Creating a Community Gun Sound Library: Q & A with Still North SoundFX



Lately I’ve written a lot about creating sound effect libraries. In an interview with A Sound Effect, I mentioned that many sound collections begin when a sound editor notices certain sounds are missing.

This is exactly how the Free Firearm Library began. Of course, many of you know this library. It has received a lot of press and support from the community. The library has been downloaded by many sound pros. The crew behind the library, Still North SoundFX, recently mentioned that library clips were used in Boardwalk Empire.

The library also offers something more than tricky sound clips, however. The reason why it was created and how it was done provides insight for audio pros interested in sharing sound themselves. How?

Well, we’re all familiar with the sound of Hollywood-style suppressed gunshots. Ben Jaszczak and Brian Nelson of Still North SoundFX knew silencers sounded differently. They were determined to capture realistic-sounding suppressed gunshots. To do this, they turned to the community to support the project with what became a popular Kickstarter campaign.

So, what’s interesting is that the library grew from a need to record a specific sound effect that was difficult to capture: suppressed gunshots. Also, the Firearm Library involved the community intimately by using a tool rarely seen when creating new collections:

It’s been some time since the library was released. I recently reached out to Jaszczak and Nelson to hear their reflections on these ideas. They kindly shared their time answering questions about recording the gun library, working with the community, and their plans for the future.

Recording the Free Firearm Sound Library


Q. You captured a wide range of guns. Was it tricky getting access to the guns? What about the location?

It was fairly simple on both counts for us. We owned several firearms including the silencer, and between our family and friends, all of the weapons we used including the fully automatic firearms were readily available. People were eager to help and quite generous giving us their time and loaning us their firearms. The range we used is a local club that supports a junior pistol team and was very accommodating, letting us use the entirety of the range and power for free. We were very fortunate to have connections to wonderful people.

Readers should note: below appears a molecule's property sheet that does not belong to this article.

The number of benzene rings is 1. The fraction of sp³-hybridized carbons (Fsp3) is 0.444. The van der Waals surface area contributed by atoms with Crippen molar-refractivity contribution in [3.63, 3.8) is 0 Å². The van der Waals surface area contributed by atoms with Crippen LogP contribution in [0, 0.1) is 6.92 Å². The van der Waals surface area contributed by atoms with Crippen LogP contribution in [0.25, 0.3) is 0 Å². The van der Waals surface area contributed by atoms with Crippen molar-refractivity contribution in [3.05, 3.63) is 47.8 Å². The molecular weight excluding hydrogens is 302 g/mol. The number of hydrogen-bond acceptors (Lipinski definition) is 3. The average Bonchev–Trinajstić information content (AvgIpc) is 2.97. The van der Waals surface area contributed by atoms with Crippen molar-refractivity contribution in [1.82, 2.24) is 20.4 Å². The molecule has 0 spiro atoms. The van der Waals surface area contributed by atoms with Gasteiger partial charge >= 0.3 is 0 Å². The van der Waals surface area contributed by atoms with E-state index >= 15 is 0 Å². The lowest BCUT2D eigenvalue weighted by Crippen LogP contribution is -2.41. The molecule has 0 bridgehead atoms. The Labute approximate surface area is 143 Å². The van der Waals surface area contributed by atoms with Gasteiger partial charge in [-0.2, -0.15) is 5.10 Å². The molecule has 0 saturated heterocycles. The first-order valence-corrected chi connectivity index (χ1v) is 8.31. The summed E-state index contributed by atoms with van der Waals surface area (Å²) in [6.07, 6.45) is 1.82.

Q. Can you describe your experience at the shoot? How was it recording the sounds in winter?

In a word: miserable. Both of us were working full-time at our university and would begin indoor recording every day after work at four and finish around midnight for about ten days. Our outdoor recording took two twelve-hour days. Both days it snowed heavily and was about zero Fahrenheit [–17˙ Celsius]. We hauled about a thousand pounds of firearms and gear in a toboggan a hundred yards or so into the field at the range. We had to use a pencil and calibrate levels with bare hands and had to do most of the shooting with at least one hand unprotected. Which, when you’re shooting a metal-framed revolver with a lot of recoil in zero-degree weather with your bare hands… let’s just say there was cursing involved. And yet, it was one of those experiences, if you know what we mean. A lot of fun, and a lot of pain.

Q. One of your original goals was to capture realistic silencer sound effects. What was that experience like, and were you pleased with the results?

A real suppressed gunshot has a very unique sound captured by nearly zero films we’ve seen. It’s harsh, and metallic, unlike the “pew-pew” we’ve grown accustomed to. And yet, aside from procuring a silencer, there is not much difficulty. It’s certainly an easier sound to record well than an unsuppressed gunshot. We think the sounds for suppressed gunshots turned out very nicely. They’re quiet enough that we could use an enclosed area, firing into a range, in order to further isolate the sounds without clipping.

Q. Based on your experience capturing the guns, do you have any tips for people new to sound who want to record sound effects, or organize a field recording session?